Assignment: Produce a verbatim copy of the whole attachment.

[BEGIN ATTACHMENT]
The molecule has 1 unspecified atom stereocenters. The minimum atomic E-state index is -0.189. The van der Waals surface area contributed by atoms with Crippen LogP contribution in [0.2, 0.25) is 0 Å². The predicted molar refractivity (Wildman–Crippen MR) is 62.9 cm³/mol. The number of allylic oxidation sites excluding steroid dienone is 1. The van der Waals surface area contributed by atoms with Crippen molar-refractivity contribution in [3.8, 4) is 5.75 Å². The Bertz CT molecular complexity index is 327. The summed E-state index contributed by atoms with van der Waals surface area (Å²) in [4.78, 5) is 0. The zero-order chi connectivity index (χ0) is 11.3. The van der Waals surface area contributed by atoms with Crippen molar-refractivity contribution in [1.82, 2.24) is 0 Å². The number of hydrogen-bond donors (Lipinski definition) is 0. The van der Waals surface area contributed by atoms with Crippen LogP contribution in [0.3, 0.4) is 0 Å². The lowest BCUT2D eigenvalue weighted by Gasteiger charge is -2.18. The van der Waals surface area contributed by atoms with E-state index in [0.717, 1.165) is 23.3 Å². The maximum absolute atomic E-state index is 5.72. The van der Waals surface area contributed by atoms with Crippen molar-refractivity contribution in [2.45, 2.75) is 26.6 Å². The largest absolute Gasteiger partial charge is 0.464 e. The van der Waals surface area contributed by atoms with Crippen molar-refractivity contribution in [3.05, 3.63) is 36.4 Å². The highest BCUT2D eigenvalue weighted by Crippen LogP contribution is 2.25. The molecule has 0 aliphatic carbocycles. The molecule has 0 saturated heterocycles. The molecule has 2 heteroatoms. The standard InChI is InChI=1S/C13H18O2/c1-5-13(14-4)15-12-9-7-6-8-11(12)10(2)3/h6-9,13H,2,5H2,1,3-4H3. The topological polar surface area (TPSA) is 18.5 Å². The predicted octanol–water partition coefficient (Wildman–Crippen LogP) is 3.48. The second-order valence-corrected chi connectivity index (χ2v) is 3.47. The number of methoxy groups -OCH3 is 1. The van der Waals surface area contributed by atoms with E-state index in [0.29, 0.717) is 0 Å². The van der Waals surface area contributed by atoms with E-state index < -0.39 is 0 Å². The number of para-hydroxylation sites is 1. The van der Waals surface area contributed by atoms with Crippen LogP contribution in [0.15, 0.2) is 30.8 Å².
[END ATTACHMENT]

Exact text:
The molecule has 1 unspecified atom stereocenters. The minimum atomic E-state index is -0.189. The van der Waals surface area contributed by atoms with Crippen LogP contribution in [0.2, 0.25) is 0 Å². The predicted molar refractivity (Wildman–Crippen MR) is 62.9 cm³/mol. The number of allylic oxidation sites excluding steroid dienone is 1. The van der Waals surface area contributed by atoms with Crippen molar-refractivity contribution in [3.8, 4) is 5.75 Å². The Bertz CT molecular complexity index is 327. The summed E-state index contributed by atoms with van der Waals surface area (Å²) in [4.78, 5) is 0. The zero-order chi connectivity index (χ0) is 11.3. The van der Waals surface area contributed by atoms with Crippen molar-refractivity contribution in [1.82, 2.24) is 0 Å². The number of hydrogen-bond donors (Lipinski definition) is 0. The van der Waals surface area contributed by atoms with Crippen LogP contribution in [0.3, 0.4) is 0 Å². The lowest BCUT2D eigenvalue weighted by Gasteiger charge is -2.18. The van der Waals surface area contributed by atoms with E-state index in [0.717, 1.165) is 23.3 Å². The maximum absolute atomic E-state index is 5.72. The van der Waals surface area contributed by atoms with Crippen molar-refractivity contribution in [2.45, 2.75) is 26.6 Å². The largest absolute Gasteiger partial charge is 0.464 e. The van der Waals surface area contributed by atoms with Crippen molar-refractivity contribution in [3.05, 3.63) is 36.4 Å². The highest BCUT2D eigenvalue weighted by Crippen LogP contribution is 2.25. The molecule has 0 aliphatic carbocycles. The molecule has 0 saturated heterocycles. The molecule has 2 heteroatoms. The standard InChI is InChI=1S/C13H18O2/c1-5-13(14-4)15-12-9-7-6-8-11(12)10(2)3/h6-9,13H,2,5H2,1,3-4H3. The topological polar surface area (TPSA) is 18.5 Å². The predicted octanol–water partition coefficient (Wildman–Crippen LogP) is 3.48. The second-order valence-corrected chi connectivity index (χ2v) is 3.47. The number of methoxy groups -OCH3 is 1. The van der Waals surface area contributed by atoms with E-state index in [0.29, 0.717) is 0 Å². The van der Waals surface area contributed by atoms with E-state index < -0.39 is 0 Å². The number of para-hydroxylation sites is 1. The van der Waals surface area contributed by atoms with Crippen LogP contribution in [0.15, 0.2) is 30.8 Å².